Harvard's Connected Health Docs Service Fortune 500 Clients - InformationWeek

InformationWeek is part of the Informa Tech Division of Informa PLC

This site is operated by a business or businesses owned by Informa PLC and all copyright resides with them.Informa PLC's registered office is 5 Howick Place, London SW1P 1WG. Registered in England and Wales. Number 8860726.

11:44 AM

Harvard's Connected Health Docs Service Fortune 500 Clients

Partners Healthcare specialists will work with CHS Healthcare Services, a large onsite clinic operator, to provide telemedicine services to its corporate clients.

Telemedicine Tools That Are Transforming Healthcare
Telemedicine Tools That Are Transforming Healthcare
(click image for larger view and for slideshow)
The Boston-based Center for Connected Health, a unit of Harvard-affiliated Partners Healthcare, has teamed up with CHS Health Services,which touts itself as the biggest provider of onsite healthcare, to offer telemedicine services to CHS' corporate clients.

CHS will initially market Partners' Online Specialty Consultation Services to its Fortune 500 customers across the country. Employees of companies that buy the service will be able to get second opinions from the 4,000 specialists who work at Massachusetts General Hospital and Brigham & Women's Hospital, Partners' flagship institutions in Boston.

CHS expects that this service will attract corporations that have employees in remote office locations who don't have access to a worksite clinic.

Employees who use Partners' 10-year-old online consulting service must request consultations through local physicians, said Joseph Kvedar, MD, president of the Center for Connected Medicine, in an interview with InformationWeek Healthcare. The main purpose is to ensure that patients receive better care, he said. But they can also receive specialty consultations by having doctors at worksite clinics ping the Partners consultants.

[ For more background on e-prescribing tools, see 6 E-Prescribing Vendors To Watch. ]

Kvedar expects that CHS customers will initially choose the second-opinion service over more extensive telemedicine consults that involve videoconferencing. So at the start, CHS will offer video hookups between worksite clinics and Partners' specialists only to employers in Massachusetts, where the healthcare organization is licensed to provide remote consultations. But according to Kvedar, if there is demand for this service in other states, Partners could obtain the necessary licenses.

"Videoconferencing is a good tool for when you want to simulate an office session," he pointed out. In addition, he noted, "It would be easy for employers to see the value of using videoconferencing, because it's all about productivity. They want employees to get the care they need quickly so they can return to work."

Eventually, Kvedar said, Partners would like their specialists to go online with worksite clinics, with clinic doctors perhaps sending patient data from their electronic health records to Partners' EHR in the form of a Continuity of Care Document (CCD). But at the outset, he said, patient data is likely to be faxed to the specialists.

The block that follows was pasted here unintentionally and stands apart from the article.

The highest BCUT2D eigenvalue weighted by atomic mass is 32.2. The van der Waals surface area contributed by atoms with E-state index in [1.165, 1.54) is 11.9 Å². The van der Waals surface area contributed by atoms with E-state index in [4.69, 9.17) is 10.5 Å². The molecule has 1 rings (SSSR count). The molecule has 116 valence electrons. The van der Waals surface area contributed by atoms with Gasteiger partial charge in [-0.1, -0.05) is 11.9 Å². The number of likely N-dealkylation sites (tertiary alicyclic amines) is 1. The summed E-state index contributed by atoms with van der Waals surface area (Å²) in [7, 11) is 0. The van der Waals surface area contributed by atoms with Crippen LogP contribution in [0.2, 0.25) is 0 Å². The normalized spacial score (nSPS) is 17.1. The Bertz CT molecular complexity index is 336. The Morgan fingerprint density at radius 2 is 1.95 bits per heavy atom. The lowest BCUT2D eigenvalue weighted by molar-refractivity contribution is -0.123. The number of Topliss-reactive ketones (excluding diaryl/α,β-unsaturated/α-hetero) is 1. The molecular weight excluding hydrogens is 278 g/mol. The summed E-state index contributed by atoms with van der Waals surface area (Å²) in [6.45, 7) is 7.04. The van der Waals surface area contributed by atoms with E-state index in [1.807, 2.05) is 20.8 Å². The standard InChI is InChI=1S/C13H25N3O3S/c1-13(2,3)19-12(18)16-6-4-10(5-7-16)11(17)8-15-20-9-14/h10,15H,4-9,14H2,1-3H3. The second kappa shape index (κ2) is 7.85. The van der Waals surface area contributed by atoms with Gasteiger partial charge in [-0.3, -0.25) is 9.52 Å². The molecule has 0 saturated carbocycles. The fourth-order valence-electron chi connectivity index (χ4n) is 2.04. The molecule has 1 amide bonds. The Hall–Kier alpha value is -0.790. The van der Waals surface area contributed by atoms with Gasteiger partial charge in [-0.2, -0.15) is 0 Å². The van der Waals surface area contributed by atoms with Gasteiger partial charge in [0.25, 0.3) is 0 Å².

Partners has a lot of competition in the online consulting space. Established firms like American Well and TelaDoc already offer online consultations with physicians, and UnitedHealth Group recently launched Now Clinic, which also provides the service. The Cleveland Clinic also has an online "second-opinion" service called MyConsult.

The use of telemedicine in worksite clinics has a precedent as well: Cisco has piloted remote consultations in its own worksite clinics, using its HealthPresence system. And late last year, Cisco partnered with Walgreens to market the system to other large corporations with onsite clinics. Walgreens' Take Care Health Systems claims to be the largest operator of worksite and retail clinics in the U.S.

Kvedar said that under its deal with CHS, the Center for Connected Medicine (CCH) will advise the firm on its future directions in telemedicine. Asked about the possibility of home monitoring, in which CCH has considerable expertise, Kvedar responded that it's a "leap" to home monitoring from providing basic primary care in the workplace. However, he also acknowledged that many employees of big companies have expensive chronic conditions such as hypertension and diabetes.

In this InformationWeek Healthcare virtual event, EHRs: Beyond The Basics, experts will discuss how to improve electronic health record systems. It happens July 31.

We welcome your comments on this topic on our social media channels, or [contact us directly] with questions about the site.
Comment  | 
Print  | 
More Insights
InformationWeek Is Getting an Upgrade!

Find out more about our plans to improve the look, functionality, and performance of the InformationWeek site in the coming months.

New Storage Trends Promise to Help Enterprises Handle a Data Avalanche
John Edwards, Technology Journalist & Author,  4/1/2021
11 Things IT Professionals Wish They Knew Earlier in Their Careers
Lisa Morgan, Freelance Writer,  4/6/2021
How to Submit a Column to InformationWeek
InformationWeek Staff 4/9/2021
White Papers
Register for InformationWeek Newsletters
The State of Cloud Computing - Fall 2020
The State of Cloud Computing - Fall 2020
Download this report to compare how cloud usage and spending patterns have changed in 2020, and how respondents think they'll evolve over the next two years.
Current Issue
Successful Strategies for Digital Transformation
Download this report to learn about the latest technologies and best practices or ensuring a successful transition from outdated business transformation tactics.
Flash Poll